http://www.robgalbraith.com for a list tested CF cards.
    CF card prices and capacities are going down and up, respectively. Go with
    the highest capacity you can afford, you won't be disappointed.
     
    Vince_Z, Sep 24, 2003
    #4
  5. Greg

    EF in FL Guest

    Hey all,
    Rule #1: Avoid Best Buy sales advice at all costs. Do your own research or
    ask questions here.

    EF
     
    EF in FL, Sep 24, 2003
    #5
  6. In case you hadn't noticed, he IS asking questions here!

    dave
     
    Bay Area Dave, Sep 24, 2003
    #6
  7. 1) There is NO WAY I should use AA batteries in any digital camera
    ..... buy rechargables

    Whether or not the LCD is affected, DEFINITELY buy rechargables. You will
    save a FORTUNE relative than buying throwaway AA alkaline batteries. Nice
    NIMH rechargables ( I get mine at Thomas Distributing online, but WalMart
    has cheap ones at $10 for a 4-pack) are the ONLY way to go.

    buy a 256 MB card (may 64 seems more reasonable??).

    Absolutely buy one or more 256MB cards--but don't them at BestBuy or any
    other walk-in retailer. www.newegg.com is a great online retailer that
    will usually get you top rates on a decent sized card. 16MB is absolutely
    useless. It is just enough to get the camera to work and take a few
    pictures. I have a pile of 8MB and 16MB cards from different cameras that I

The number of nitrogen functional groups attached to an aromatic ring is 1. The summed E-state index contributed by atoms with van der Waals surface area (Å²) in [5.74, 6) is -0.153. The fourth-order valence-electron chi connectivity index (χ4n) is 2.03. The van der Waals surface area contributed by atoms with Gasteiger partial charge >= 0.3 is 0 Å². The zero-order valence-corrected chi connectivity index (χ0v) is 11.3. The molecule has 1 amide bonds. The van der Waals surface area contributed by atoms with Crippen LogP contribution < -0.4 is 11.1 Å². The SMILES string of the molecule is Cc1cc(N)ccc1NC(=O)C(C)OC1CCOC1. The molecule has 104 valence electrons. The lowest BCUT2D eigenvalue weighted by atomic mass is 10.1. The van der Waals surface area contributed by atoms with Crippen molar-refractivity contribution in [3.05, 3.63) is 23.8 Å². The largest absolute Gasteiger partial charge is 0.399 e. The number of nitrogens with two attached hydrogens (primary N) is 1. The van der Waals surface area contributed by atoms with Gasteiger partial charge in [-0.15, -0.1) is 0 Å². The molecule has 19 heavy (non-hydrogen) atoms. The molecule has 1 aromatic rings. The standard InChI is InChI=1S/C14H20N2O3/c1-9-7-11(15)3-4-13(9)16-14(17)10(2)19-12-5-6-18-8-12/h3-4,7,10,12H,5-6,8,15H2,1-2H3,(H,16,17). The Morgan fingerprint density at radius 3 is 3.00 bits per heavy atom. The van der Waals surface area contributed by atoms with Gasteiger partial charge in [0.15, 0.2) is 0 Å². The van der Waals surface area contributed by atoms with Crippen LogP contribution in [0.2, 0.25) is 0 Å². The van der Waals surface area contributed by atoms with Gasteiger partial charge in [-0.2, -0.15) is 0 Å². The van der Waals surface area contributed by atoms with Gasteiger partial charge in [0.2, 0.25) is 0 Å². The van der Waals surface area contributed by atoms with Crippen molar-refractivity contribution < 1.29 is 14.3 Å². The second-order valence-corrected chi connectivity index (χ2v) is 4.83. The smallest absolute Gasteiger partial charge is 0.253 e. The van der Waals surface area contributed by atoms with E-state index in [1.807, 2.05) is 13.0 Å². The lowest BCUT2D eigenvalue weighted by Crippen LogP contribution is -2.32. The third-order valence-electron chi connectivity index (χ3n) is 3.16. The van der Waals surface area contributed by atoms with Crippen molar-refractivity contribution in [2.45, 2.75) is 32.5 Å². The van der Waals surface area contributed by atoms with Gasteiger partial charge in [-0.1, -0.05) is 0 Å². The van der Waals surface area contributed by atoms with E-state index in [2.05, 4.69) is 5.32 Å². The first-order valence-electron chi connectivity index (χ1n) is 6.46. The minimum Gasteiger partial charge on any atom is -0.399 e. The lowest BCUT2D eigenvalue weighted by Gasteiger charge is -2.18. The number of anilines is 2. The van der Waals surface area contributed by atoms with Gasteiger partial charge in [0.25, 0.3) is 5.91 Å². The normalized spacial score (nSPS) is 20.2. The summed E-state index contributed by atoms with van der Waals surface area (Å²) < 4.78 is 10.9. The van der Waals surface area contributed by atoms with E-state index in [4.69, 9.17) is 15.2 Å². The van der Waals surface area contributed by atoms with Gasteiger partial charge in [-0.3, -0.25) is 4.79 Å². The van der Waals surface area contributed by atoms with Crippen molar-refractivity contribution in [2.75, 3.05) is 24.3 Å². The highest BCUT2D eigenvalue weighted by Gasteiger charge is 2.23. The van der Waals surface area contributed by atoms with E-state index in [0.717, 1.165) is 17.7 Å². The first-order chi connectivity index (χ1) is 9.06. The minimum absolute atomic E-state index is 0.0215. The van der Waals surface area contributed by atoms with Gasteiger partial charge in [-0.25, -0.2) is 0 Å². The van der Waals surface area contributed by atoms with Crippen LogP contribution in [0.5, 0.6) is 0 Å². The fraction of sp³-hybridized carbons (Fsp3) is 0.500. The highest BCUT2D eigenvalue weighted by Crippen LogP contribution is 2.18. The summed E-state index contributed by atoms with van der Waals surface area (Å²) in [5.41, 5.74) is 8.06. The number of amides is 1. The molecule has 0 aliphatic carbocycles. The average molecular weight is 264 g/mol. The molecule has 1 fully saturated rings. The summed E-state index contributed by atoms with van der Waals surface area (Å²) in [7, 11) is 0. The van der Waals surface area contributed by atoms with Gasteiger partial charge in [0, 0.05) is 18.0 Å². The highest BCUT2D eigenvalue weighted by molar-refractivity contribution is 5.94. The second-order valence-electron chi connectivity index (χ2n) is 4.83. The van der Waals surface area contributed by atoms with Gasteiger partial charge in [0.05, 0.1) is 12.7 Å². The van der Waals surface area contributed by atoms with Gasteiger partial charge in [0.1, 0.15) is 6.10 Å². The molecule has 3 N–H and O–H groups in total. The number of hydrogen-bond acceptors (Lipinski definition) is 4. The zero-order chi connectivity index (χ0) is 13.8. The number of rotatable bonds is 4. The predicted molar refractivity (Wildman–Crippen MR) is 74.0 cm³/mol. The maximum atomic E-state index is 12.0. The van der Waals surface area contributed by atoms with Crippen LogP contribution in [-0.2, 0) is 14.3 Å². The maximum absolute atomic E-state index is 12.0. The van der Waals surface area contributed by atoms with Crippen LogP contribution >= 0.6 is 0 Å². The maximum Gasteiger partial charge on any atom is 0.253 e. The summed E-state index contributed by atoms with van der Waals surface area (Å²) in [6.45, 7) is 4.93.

use sometimes to quickly transfer files between computers, but which
    generally just gather dust.


    They are cute for an occasional little clip. I've had digicams for a couple
    years now, and I've virtually forgotten that they take video too. They are
    just not that interesting or worthwhile from digicams.

    camera but I'd like it to work well without having to spend a bunch more
    right off the bat.

    The cost of extra memory card(s) and extra battery(ies) is an absolute when
    buying ANY digicam. The next additional cost is a card reader that can be
    used to transfer files to any computer you might use ($20 or less). The
    next additional cost is additional software to help edit or organize the
    images you download to your computer. These are all absolute essentials,
    and are the 'hidden' costs of buying a digital camera--though you still
    won't regret it!!!
     
    Douglas W. Hoyt, Sep 24, 2003
    #7
  8. Greg

    Matt. Guest

    I own the A70, got it in May. I'm very pleased. I'm a complete
    amateur, and yet I've managed some very "artsy" shots with this puppy.

    I would definitely go with the 256 MB card (I had a 128 on vaciation,
    and it wasn't enough).

    I used NiMH AA batteries, and they lasted the week without getting
    recharged. Over120 pics, with the LCD on, 30-40% of the pics had
    flash. Fine compression, Large size. I chose the A70 over the
    Coolpix 3100 because it was heftier with the batteries in. The
    smaller camera just didn't seem stable enough for a slightly longer
    exposure.